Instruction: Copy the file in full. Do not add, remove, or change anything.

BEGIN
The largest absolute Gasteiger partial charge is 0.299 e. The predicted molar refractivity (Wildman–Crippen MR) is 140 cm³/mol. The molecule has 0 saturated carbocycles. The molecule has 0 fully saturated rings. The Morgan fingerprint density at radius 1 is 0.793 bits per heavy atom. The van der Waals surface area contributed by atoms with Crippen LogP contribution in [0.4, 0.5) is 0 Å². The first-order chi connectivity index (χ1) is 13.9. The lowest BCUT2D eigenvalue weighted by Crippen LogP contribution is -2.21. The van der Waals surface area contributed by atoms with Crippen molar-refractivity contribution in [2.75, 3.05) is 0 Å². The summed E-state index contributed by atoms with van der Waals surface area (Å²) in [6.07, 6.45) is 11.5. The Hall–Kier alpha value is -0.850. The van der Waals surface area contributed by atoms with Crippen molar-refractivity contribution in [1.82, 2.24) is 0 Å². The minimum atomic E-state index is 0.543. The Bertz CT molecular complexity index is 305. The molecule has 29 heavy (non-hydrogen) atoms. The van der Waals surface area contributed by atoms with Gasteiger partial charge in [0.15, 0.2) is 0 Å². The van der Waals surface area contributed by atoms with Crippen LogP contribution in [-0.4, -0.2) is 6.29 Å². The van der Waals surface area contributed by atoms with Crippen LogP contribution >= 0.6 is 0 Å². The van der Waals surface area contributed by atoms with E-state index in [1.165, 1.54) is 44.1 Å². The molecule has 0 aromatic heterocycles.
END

The largest absolute Gasteiger partial charge is 0.299 e. The predicted molar refractivity (Wildman–Crippen MR) is 140 cm³/mol. The molecule has 0 saturated carbocycles. The molecule has 0 fully saturated rings. The Morgan fingerprint density at radius 1 is 0.793 bits per heavy atom. The van der Waals surface area contributed by atoms with Crippen LogP contribution in [0.4, 0.5) is 0 Å². The first-order chi connectivity index (χ1) is 13.9. The lowest BCUT2D eigenvalue weighted by Crippen LogP contribution is -2.21. The van der Waals surface area contributed by atoms with Crippen molar-refractivity contribution in [2.75, 3.05) is 0 Å². The summed E-state index contributed by atoms with van der Waals surface area (Å²) in [6.07, 6.45) is 11.5. The Hall–Kier alpha value is -0.850. The van der Waals surface area contributed by atoms with Crippen molar-refractivity contribution in [1.82, 2.24) is 0 Å². The minimum atomic E-state index is 0.543. The Bertz CT molecular complexity index is 305. The molecule has 29 heavy (non-hydrogen) atoms. The van der Waals surface area contributed by atoms with Gasteiger partial charge in [0.15, 0.2) is 0 Å². The van der Waals surface area contributed by atoms with Crippen LogP contribution in [-0.4, -0.2) is 6.29 Å². The van der Waals surface area contributed by atoms with Crippen LogP contribution >= 0.6 is 0 Å². The van der Waals surface area contributed by atoms with E-state index in [1.165, 1.54) is 44.1 Å². The molecule has 0 aromatic heterocycles.